They also, judging by the reactions in my audiences, are overwhelmingly supportive of a binding none-of-the-above law. So if you don't like who's on the ballot. You can go down and vote for None of the Above in your voting precinct. If None of the Above wins more votes than any of the other candidates, it cancels that particular election, sends the candidates packing and orders, within thirty or forty-five days, a new election and new candidates.

The other thing, the WTO is really a hot button issue. Global warming, exploitation of low-income consumers and bank redlining and insurance redlining is very hot-button in local neighborhoods. HMOs in many states, especially California, is another really hot button issue, people being denied or given impersonal medical care, being unable to rely on the judgment of their doctors and nurses, who are under restrictions to maximize the profits of the HMOs that they're contracted with or employed by. And corporate welfare is getting to be a bigger issue. Everybody now knows what the phrase corporate welfare means. In certain industrial towns, industrial health and safety conditions. Massive commuting hours, working longer and longer hours to make ends meet by more and more members of every family.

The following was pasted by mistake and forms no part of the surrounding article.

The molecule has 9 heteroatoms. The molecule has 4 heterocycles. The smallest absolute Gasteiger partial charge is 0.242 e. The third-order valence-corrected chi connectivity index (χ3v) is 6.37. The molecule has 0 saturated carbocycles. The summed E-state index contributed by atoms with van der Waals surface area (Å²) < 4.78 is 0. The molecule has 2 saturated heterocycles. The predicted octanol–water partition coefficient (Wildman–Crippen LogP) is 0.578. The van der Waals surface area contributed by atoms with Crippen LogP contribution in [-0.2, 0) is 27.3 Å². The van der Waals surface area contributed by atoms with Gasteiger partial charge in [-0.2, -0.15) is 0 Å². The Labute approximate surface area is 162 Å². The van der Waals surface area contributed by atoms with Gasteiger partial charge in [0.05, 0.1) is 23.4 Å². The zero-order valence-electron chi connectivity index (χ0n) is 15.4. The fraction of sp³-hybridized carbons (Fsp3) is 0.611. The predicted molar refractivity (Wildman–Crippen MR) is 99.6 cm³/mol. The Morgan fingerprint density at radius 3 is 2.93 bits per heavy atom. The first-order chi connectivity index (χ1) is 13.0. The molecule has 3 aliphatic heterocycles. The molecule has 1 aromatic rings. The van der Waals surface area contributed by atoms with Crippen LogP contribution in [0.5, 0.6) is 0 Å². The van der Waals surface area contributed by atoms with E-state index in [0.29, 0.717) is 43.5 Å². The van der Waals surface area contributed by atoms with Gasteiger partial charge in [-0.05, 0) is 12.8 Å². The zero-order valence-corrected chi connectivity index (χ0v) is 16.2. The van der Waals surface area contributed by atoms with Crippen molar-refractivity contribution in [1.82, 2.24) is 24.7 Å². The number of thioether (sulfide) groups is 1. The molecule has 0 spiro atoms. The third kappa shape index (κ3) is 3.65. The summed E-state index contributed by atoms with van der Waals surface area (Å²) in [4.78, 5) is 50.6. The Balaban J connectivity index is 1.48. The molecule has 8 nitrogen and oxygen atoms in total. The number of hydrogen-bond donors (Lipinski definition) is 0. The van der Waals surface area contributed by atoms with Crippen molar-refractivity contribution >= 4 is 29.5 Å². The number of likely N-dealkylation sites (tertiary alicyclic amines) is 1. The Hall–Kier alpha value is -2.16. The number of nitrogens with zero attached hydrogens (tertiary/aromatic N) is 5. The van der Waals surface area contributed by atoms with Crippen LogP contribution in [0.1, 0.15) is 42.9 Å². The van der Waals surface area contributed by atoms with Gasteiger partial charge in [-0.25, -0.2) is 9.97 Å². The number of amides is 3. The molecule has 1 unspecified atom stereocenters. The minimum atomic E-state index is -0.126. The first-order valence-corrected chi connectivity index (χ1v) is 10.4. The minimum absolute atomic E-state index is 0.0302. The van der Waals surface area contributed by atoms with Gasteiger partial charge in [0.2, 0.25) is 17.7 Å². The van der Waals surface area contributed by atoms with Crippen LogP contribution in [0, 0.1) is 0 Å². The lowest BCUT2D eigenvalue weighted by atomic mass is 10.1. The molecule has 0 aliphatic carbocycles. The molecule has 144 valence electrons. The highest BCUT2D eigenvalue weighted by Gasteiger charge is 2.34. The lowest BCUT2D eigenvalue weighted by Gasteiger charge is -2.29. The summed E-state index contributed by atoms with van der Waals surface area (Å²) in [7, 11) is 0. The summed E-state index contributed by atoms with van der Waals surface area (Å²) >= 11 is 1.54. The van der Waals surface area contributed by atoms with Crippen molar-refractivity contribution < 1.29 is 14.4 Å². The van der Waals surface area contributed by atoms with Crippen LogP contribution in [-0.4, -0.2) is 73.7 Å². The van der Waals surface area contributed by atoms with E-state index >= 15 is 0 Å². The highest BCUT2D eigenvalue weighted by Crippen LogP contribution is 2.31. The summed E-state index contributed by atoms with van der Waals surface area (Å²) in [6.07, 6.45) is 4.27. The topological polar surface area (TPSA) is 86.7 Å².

It isn't just that a majority of workers are making less today, inflation-adjusted, than they made in 1979, despite record macro-prosperity whose gains are being siphoned off by the top few percent of the wealthiest people and most of the rest of the people are being left behind. It's not just that. It's that they're having to put more and more time in, 163 hours more a year compared to twenty years ago, and they're having to spend money on things that they didn't have to spend money on thirty or forty years ago because of more commutes, more cars per family, more auto insurance policies, more fast food restaurants instead of eating at home, more time away from the kids, you have to buy $70 Nintendo games and bring the commercial entertainment into the home. That's a form of a pay cut.

That's why when economists say they don't understand why people think they're so hard-pressed, one reason is not only that they're not making more money inflation-adjusted, but it's having to spend more on things that they didn't have to spend money on years ago, before this corporate, mall-dominated suburban sprawl-proliferating political economy got established.